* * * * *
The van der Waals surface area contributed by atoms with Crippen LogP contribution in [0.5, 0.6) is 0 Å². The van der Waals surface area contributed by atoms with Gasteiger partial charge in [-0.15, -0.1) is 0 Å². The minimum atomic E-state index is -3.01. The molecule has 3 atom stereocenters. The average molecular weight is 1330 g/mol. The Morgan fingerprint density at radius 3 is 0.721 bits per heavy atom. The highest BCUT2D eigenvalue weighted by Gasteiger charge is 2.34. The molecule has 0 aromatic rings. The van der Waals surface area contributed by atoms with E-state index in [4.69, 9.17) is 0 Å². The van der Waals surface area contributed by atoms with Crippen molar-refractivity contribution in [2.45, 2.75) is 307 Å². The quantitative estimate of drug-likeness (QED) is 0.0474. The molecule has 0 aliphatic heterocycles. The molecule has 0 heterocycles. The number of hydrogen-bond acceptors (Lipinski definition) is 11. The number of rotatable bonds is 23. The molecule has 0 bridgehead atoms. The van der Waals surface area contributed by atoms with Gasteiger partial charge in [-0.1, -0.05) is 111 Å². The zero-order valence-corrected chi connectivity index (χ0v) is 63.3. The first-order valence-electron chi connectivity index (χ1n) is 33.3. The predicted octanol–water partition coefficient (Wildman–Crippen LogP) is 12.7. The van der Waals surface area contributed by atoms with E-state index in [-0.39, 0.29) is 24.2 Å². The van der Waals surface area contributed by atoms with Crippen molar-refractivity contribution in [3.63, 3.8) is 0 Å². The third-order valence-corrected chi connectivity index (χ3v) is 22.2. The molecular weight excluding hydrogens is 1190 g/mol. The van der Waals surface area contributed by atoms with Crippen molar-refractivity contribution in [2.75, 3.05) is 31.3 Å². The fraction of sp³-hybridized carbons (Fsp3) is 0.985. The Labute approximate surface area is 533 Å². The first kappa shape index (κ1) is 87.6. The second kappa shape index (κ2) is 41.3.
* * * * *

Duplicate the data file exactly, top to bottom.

The van der Waals surface area contributed by atoms with Crippen LogP contribution in [0.5, 0.6) is 0 Å². The van der Waals surface area contributed by atoms with Gasteiger partial charge in [-0.15, -0.1) is 0 Å². The minimum atomic E-state index is -3.01. The molecule has 3 atom stereocenters. The average molecular weight is 1330 g/mol. The Morgan fingerprint density at radius 3 is 0.721 bits per heavy atom. The highest BCUT2D eigenvalue weighted by Gasteiger charge is 2.34. The molecule has 0 aromatic rings. The van der Waals surface area contributed by atoms with E-state index in [4.69, 9.17) is 0 Å². The van der Waals surface area contributed by atoms with Crippen molar-refractivity contribution in [2.45, 2.75) is 307 Å². The quantitative estimate of drug-likeness (QED) is 0.0474. The molecule has 0 aliphatic heterocycles. The molecule has 0 heterocycles. The number of hydrogen-bond acceptors (Lipinski definition) is 11. The number of rotatable bonds is 23. The molecule has 0 bridgehead atoms. The van der Waals surface area contributed by atoms with Gasteiger partial charge in [-0.1, -0.05) is 111 Å². The zero-order valence-corrected chi connectivity index (χ0v) is 63.3. The first-order valence-electron chi connectivity index (χ1n) is 33.3. The predicted octanol–water partition coefficient (Wildman–Crippen LogP) is 12.7. The van der Waals surface area contributed by atoms with E-state index in [-0.39, 0.29) is 24.2 Å². The van der Waals surface area contributed by atoms with Crippen molar-refractivity contribution in [3.63, 3.8) is 0 Å². The third-order valence-corrected chi connectivity index (χ3v) is 22.2. The molecular weight excluding hydrogens is 1190 g/mol. The van der Waals surface area contributed by atoms with Crippen molar-refractivity contribution in [2.75, 3.05) is 31.3 Å². The fraction of sp³-hybridized carbons (Fsp3) is 0.985. The Labute approximate surface area is 533 Å². The first kappa shape index (κ1) is 87.6. The second kappa shape index (κ2) is 41.3.